Helping the Addicted Person

Part 3 of a 3-Part Series

PAMSHA-201506-12324720695_f8a066923d_z-300x208Throughout this series of articles, I have discussed the need to care for oneself when in relationship with someone who is battling with addiction. I have also briefly pointed out the roles that addicted family members play and how they can contribute to the disease of addiction. In this final article, I would like to focus on finding hope and healing in addiction.

Addiction is a Disease that Requires Treatment

As a Christian counselor, my foremost belief is that healing begins with Jesus Christ. Without his grace and love, there is no hope for healing in any matter of life. His death and resurrection have made a way for us to find joy, peace, and contentment in our lives. Sin complicates things because we do not live in a perfect world, and as a result brokenness, disease, and dysfunction coincide in our lives and our relationships. Addiction is a disease of the brain and it therefore affects human beings in ways that are both similar and different to other diseases. When we, or someone we love, is afflicted with a disease, we often seek treatment from professionals in order to battle the disease. The same is true for addiction. Treatment is available and in order to battle the disease of addiction, one needs to seek and engage in treatment. Not only does the one fighting addiction need to seek treatment, but those who are in relationship with the addicted person must also seek treatment.

The Catalyst for Change

In my previous article, I identified the roles of addiction that are taken on by family members and close friends. Those roles contribute to and reinforce the addiction. Without treatment, the disease will grow stronger and become even more difficult to fight. Recognizing your own role in addiction is the first step in changing the dynamics of addiction. The goal is to get the whole family on board in this process of change in order to push the addicted person towards treatment. But even one person in the addictive family cycle can be a catalyst for change. Once you recognize your role, you can begin to change patterns and behaviors in order to force the person suffering with addiction to come to terms with the fact that they also need treatment. Of course, changing behaviors and patterns is always easier said than done.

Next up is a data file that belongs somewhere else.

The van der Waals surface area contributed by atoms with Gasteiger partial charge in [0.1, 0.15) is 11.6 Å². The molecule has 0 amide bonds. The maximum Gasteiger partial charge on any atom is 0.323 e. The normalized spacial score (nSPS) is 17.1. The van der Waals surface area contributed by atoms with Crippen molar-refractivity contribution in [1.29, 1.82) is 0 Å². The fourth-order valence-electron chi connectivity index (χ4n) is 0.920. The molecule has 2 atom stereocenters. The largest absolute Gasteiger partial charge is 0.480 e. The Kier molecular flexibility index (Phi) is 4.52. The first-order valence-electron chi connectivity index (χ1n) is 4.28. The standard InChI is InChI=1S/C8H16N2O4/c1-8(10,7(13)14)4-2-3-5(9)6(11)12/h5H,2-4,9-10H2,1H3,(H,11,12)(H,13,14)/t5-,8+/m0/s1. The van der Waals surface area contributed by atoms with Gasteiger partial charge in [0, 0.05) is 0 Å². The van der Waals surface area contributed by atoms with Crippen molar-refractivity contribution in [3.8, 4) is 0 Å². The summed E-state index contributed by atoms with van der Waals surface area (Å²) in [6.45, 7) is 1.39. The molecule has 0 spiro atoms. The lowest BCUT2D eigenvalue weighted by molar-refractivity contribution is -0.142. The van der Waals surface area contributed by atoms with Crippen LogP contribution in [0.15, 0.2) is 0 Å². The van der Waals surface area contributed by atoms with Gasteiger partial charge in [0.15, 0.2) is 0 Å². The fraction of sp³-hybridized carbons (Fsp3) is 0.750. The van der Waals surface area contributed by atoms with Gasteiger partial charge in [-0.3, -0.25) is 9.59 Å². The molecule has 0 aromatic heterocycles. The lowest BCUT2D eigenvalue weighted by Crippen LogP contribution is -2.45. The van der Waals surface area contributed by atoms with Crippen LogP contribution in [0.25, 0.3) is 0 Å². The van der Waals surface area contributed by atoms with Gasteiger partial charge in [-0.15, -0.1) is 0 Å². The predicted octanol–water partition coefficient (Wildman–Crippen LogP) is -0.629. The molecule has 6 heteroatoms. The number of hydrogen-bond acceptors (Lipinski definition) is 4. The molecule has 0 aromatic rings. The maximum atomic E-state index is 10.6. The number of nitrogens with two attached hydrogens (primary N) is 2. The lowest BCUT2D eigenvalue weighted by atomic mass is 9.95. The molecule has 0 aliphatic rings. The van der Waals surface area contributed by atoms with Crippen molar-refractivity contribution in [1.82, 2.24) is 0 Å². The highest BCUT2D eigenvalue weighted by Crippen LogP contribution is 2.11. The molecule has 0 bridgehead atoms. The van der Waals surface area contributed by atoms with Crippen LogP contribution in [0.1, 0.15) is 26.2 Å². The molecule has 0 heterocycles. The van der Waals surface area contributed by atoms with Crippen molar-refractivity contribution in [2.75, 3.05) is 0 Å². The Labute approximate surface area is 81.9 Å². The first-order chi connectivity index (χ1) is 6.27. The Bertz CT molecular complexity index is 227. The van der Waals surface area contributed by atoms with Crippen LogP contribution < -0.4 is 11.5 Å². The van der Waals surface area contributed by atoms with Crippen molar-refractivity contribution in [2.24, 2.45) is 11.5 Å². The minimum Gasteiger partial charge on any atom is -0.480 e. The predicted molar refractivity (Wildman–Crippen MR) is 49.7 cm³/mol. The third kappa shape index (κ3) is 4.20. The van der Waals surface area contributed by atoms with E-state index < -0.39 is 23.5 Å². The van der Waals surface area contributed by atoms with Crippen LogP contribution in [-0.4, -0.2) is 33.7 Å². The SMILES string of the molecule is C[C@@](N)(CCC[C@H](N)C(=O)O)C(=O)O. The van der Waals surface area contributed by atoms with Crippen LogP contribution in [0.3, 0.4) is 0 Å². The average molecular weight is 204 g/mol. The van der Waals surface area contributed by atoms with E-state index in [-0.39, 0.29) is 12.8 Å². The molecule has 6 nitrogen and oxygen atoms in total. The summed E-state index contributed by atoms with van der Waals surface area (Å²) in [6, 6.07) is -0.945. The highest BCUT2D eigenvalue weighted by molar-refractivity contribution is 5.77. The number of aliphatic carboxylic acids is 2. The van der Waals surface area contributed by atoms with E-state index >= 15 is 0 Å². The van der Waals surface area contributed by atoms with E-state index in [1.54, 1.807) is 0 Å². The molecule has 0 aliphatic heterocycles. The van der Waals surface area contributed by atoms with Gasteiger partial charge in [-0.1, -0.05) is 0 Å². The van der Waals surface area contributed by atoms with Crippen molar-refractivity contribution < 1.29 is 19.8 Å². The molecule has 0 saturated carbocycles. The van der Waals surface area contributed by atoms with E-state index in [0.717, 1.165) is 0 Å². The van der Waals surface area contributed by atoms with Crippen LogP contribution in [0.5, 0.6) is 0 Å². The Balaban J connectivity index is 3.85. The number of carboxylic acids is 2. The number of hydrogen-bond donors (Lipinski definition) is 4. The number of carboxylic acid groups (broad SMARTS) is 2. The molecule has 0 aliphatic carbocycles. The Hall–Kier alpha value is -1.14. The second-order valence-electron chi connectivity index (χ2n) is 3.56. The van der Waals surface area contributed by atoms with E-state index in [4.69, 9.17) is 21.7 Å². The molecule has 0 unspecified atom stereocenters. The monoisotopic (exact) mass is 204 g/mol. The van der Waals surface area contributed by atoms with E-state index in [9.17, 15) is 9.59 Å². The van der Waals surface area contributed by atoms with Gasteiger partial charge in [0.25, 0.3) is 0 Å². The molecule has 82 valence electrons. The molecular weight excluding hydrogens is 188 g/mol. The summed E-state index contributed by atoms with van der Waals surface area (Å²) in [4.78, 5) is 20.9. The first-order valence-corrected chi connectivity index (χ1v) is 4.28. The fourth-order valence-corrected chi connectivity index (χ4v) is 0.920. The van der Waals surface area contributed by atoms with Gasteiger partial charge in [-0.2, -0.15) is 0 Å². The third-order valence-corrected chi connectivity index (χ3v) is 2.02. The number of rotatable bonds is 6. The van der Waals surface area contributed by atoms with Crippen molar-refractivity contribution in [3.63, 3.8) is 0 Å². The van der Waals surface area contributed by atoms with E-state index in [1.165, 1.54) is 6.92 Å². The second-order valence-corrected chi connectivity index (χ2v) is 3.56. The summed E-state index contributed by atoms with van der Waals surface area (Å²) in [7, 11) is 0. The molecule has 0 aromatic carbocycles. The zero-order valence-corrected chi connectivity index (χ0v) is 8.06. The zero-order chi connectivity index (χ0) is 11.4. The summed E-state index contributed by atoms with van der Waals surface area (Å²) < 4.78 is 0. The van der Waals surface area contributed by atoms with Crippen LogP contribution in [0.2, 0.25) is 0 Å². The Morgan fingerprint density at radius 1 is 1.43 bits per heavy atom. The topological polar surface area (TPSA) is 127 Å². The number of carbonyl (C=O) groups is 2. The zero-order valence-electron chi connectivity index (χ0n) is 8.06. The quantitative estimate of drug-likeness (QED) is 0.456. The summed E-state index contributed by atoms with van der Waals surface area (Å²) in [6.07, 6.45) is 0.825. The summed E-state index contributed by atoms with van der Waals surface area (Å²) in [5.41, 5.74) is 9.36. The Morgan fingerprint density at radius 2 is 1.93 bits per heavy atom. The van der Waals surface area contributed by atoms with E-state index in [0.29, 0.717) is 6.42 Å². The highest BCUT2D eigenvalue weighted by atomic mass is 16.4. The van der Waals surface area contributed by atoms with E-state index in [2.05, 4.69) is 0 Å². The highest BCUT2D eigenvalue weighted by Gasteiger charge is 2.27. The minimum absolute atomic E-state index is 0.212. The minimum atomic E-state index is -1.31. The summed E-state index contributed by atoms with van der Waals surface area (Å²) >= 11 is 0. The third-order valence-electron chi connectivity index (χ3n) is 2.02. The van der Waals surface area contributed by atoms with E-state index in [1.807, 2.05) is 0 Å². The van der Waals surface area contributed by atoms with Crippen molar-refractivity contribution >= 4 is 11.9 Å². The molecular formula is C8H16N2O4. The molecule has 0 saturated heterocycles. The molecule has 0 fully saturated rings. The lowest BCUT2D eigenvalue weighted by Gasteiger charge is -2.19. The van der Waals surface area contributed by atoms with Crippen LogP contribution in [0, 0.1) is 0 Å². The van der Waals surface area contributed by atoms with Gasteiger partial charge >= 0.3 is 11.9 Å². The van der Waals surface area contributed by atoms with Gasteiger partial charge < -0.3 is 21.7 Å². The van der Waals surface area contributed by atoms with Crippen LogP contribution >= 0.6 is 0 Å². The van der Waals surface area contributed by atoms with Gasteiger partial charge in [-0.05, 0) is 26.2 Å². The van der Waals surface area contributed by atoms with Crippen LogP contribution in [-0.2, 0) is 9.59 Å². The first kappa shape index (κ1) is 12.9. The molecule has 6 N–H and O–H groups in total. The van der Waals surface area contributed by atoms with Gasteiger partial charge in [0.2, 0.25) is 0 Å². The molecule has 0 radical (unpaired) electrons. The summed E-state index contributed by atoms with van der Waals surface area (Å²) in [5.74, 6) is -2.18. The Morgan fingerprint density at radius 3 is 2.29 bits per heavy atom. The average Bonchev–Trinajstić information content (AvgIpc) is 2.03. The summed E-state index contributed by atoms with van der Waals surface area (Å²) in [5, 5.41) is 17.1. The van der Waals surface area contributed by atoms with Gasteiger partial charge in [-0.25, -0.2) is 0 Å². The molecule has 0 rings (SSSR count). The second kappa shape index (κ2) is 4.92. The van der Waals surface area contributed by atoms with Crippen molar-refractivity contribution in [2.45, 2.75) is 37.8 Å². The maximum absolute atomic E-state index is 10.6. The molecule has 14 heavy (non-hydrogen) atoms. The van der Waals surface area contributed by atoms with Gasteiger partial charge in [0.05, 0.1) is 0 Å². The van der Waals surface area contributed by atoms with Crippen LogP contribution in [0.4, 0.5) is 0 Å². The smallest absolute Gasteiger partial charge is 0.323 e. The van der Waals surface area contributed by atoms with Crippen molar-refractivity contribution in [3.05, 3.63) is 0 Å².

Christian Counseling Can Help You Deal with Addiction

Christian counseling, particularly with a counselor who is certified to treat addiction, can offer the hope and healing you are seeking. As a Chemical Dependency Professional, I would be happy to work with you to identify your role in addiction, help you to change the patterns and behaviors in your own life, and hopefully help propel the addicted person in your life towards the same hope and healing. Understanding that being a part of the addictive cycle is not your fault is key to seeking treatment. Shame and guilt can often prevent people from seeking help, but please don’t allow the shame and guilt to win.

courtesy of david pacey, Flickr CreativeCommons (CC BY 2.0); “Iris Iaevigata,” courtesy of Tanaka Juuyoh, Flickr CreativeCommons (CC BY 2.0)


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